How to Harness the Restorative Power of Nature Photography.
Spring is a special season for nature photography.
It may lack the amazing contrast in colour that is the distinctive feature of autumn photography, but spring has a magic restorative power for photographers.
WHAT DO I MEAN BY THIS?
If you have ever gone out with your camera on a bright spring morning to be met with beautiful birdsong, fragrant aromas or a burst of colourful blossom, you’ll know what I mean.
It’s not that you’ll always come home with fantastic images from a spring photography shoot - conditions are often less than ideal - but you will have an amazing photography experience if you allow yourself to be captivated by this emerging season.
In some ways I find that photography is simply a reason to get out into nature in spring.
To be part of the re-awakening of the natural world after the long winter is a truly restorative experience.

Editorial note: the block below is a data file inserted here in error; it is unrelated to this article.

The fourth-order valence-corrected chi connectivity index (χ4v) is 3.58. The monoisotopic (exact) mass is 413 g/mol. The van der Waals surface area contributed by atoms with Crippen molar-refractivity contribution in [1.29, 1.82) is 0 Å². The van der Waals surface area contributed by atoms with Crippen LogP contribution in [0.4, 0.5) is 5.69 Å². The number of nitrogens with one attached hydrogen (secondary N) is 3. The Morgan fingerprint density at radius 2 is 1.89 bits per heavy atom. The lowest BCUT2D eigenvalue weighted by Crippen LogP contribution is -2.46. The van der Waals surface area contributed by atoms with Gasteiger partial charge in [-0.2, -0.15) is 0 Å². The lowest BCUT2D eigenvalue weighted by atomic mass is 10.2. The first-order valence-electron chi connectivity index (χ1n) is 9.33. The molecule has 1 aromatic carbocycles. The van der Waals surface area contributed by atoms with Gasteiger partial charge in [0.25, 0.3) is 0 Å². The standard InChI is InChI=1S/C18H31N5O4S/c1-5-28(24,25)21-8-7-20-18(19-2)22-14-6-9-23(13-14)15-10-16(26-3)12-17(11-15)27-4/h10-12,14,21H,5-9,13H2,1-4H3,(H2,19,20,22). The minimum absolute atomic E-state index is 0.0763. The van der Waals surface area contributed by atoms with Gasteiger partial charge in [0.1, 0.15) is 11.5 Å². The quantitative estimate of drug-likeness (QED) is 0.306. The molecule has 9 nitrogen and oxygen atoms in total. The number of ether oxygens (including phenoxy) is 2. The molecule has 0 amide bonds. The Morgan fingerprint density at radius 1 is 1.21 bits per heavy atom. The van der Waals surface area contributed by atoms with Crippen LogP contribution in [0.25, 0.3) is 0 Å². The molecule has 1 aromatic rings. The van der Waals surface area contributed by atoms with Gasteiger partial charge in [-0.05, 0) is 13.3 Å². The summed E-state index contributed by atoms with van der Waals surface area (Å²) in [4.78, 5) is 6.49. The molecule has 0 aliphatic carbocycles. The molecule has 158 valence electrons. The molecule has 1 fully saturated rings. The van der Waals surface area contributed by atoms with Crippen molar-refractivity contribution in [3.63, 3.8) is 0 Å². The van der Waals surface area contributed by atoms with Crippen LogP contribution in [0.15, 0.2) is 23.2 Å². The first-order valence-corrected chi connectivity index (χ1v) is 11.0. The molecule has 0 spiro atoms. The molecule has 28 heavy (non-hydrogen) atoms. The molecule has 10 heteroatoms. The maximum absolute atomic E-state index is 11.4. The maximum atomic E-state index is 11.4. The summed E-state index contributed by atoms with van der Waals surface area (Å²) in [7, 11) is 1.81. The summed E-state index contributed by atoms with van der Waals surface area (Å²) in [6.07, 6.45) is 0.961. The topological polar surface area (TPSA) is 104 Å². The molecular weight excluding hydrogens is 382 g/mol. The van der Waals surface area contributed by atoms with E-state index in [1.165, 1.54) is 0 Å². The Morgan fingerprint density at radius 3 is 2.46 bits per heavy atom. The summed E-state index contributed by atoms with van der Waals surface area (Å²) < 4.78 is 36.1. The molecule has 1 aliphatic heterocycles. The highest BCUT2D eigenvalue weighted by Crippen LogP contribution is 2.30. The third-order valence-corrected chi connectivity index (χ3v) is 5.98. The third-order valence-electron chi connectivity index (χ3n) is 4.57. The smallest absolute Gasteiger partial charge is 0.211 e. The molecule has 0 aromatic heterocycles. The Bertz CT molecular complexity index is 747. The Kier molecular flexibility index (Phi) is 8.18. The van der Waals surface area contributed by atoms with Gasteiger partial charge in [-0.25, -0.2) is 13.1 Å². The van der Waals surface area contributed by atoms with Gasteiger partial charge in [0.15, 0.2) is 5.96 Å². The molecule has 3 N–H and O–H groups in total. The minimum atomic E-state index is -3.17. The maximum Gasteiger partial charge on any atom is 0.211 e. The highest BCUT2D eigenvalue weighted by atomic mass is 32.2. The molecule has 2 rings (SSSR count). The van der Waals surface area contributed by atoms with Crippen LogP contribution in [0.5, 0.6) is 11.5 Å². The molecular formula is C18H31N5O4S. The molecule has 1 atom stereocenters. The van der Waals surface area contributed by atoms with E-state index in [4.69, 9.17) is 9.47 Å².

Simply by being part of all that is going on around us can leave us feeling re-energised and renewed.
HOW DO WE HARNESS THIS RESTORATIVE POWER?
We do this by being present, by engaging all our senses, by being aware of the sights, sounds, smells and sense of awakening that is all around us on our spring photography outings.
What’s important is not capturing wonderful images; it’s about having a wonderful experience.
It’s about being fully alive, fully present in each moment and allowing our camera to be part of that experience.
I like to go out to my local woodland in the early morning before the hustle and bustle of the day begins or in the evening around sunset when nature is settling down at the end of another day.
This is usually when I get the best light - soft light that gives a golden glow to every subject.
It is when I am alone with nature, but not lonely.
It is when I can feel at one with the universe and grateful for each day.
It is when I enjoy photography best and I return content with whatever images I capture.
Have you harnessed the restorative power of nature photography this spring?
It’s not too late to do so.